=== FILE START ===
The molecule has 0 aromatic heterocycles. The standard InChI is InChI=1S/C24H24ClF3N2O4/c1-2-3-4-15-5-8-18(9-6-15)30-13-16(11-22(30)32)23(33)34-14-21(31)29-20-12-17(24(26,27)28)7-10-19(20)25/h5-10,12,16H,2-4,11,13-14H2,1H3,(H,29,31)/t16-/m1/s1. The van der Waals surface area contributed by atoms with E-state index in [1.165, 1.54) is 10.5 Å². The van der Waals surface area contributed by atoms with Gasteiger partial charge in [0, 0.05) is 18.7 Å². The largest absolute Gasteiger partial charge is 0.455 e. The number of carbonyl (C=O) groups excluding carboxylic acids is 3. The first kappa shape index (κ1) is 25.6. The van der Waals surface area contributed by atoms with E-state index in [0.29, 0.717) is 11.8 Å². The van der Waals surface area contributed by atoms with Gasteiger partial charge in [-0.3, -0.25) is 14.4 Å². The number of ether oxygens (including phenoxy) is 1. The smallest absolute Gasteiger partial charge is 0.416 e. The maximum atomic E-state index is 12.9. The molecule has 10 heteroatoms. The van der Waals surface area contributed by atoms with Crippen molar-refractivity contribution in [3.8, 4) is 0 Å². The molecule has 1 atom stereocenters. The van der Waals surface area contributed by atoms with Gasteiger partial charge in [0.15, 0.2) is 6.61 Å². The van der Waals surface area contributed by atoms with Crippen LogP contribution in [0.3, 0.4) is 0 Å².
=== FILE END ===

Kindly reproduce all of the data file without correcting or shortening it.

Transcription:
The molecule has 0 aromatic heterocycles. The standard InChI is InChI=1S/C24H24ClF3N2O4/c1-2-3-4-15-5-8-18(9-6-15)30-13-16(11-22(30)32)23(33)34-14-21(31)29-20-12-17(24(26,27)28)7-10-19(20)25/h5-10,12,16H,2-4,11,13-14H2,1H3,(H,29,31)/t16-/m1/s1. The van der Waals surface area contributed by atoms with E-state index in [1.165, 1.54) is 10.5 Å². The van der Waals surface area contributed by atoms with Gasteiger partial charge in [0, 0.05) is 18.7 Å². The largest absolute Gasteiger partial charge is 0.455 e. The number of carbonyl (C=O) groups excluding carboxylic acids is 3. The first kappa shape index (κ1) is 25.6. The van der Waals surface area contributed by atoms with E-state index in [0.29, 0.717) is 11.8 Å². The van der Waals surface area contributed by atoms with Gasteiger partial charge in [-0.3, -0.25) is 14.4 Å². The number of ether oxygens (including phenoxy) is 1. The smallest absolute Gasteiger partial charge is 0.416 e. The maximum atomic E-state index is 12.9. The molecule has 10 heteroatoms. The van der Waals surface area contributed by atoms with Crippen molar-refractivity contribution in [3.8, 4) is 0 Å². The molecule has 1 atom stereocenters. The van der Waals surface area contributed by atoms with Gasteiger partial charge in [0.15, 0.2) is 6.61 Å². The van der Waals surface area contributed by atoms with Crippen LogP contribution in [0.3, 0.4) is 0 Å².